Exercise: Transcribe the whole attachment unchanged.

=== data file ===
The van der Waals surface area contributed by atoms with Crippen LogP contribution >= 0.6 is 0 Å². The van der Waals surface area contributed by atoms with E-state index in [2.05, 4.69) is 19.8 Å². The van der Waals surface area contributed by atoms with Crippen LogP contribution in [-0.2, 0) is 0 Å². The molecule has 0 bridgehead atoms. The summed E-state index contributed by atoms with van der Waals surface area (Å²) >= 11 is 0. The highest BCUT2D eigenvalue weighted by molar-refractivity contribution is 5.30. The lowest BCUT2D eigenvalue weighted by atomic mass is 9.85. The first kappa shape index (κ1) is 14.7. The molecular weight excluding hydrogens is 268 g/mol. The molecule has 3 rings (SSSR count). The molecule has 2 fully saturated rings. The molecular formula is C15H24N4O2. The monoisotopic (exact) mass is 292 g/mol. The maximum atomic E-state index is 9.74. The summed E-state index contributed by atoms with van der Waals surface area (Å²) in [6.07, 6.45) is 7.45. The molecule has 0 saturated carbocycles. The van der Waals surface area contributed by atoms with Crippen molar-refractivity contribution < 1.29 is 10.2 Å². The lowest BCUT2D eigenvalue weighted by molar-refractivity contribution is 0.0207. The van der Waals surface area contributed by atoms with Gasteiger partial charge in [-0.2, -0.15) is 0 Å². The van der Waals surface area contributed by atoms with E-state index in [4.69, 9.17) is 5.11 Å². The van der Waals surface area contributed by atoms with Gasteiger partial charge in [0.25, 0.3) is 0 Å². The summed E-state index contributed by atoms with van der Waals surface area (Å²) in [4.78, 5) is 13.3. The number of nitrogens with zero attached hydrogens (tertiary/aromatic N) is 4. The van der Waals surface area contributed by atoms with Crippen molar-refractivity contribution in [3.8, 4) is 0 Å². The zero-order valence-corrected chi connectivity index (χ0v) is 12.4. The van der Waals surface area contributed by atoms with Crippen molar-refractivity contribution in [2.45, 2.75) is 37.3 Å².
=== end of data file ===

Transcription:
The van der Waals surface area contributed by atoms with Crippen LogP contribution >= 0.6 is 0 Å². The van der Waals surface area contributed by atoms with E-state index in [2.05, 4.69) is 19.8 Å². The van der Waals surface area contributed by atoms with Crippen LogP contribution in [-0.2, 0) is 0 Å². The molecule has 0 bridgehead atoms. The summed E-state index contributed by atoms with van der Waals surface area (Å²) >= 11 is 0. The highest BCUT2D eigenvalue weighted by molar-refractivity contribution is 5.30. The lowest BCUT2D eigenvalue weighted by atomic mass is 9.85. The first kappa shape index (κ1) is 14.7. The molecular weight excluding hydrogens is 268 g/mol. The molecule has 3 rings (SSSR count). The molecule has 2 fully saturated rings. The molecular formula is C15H24N4O2. The monoisotopic (exact) mass is 292 g/mol. The maximum atomic E-state index is 9.74. The summed E-state index contributed by atoms with van der Waals surface area (Å²) in [6.07, 6.45) is 7.45. The molecule has 0 saturated carbocycles. The van der Waals surface area contributed by atoms with Crippen molar-refractivity contribution < 1.29 is 10.2 Å². The lowest BCUT2D eigenvalue weighted by molar-refractivity contribution is 0.0207. The van der Waals surface area contributed by atoms with Gasteiger partial charge in [-0.2, -0.15) is 0 Å². The van der Waals surface area contributed by atoms with E-state index in [4.69, 9.17) is 5.11 Å². The van der Waals surface area contributed by atoms with Gasteiger partial charge in [0.25, 0.3) is 0 Å². The summed E-state index contributed by atoms with van der Waals surface area (Å²) in [4.78, 5) is 13.3. The number of nitrogens with zero attached hydrogens (tertiary/aromatic N) is 4. The van der Waals surface area contributed by atoms with Crippen molar-refractivity contribution in [3.8, 4) is 0 Å². The zero-order valence-corrected chi connectivity index (χ0v) is 12.4. The van der Waals surface area contributed by atoms with Crippen molar-refractivity contribution in [2.45, 2.75) is 37.3 Å².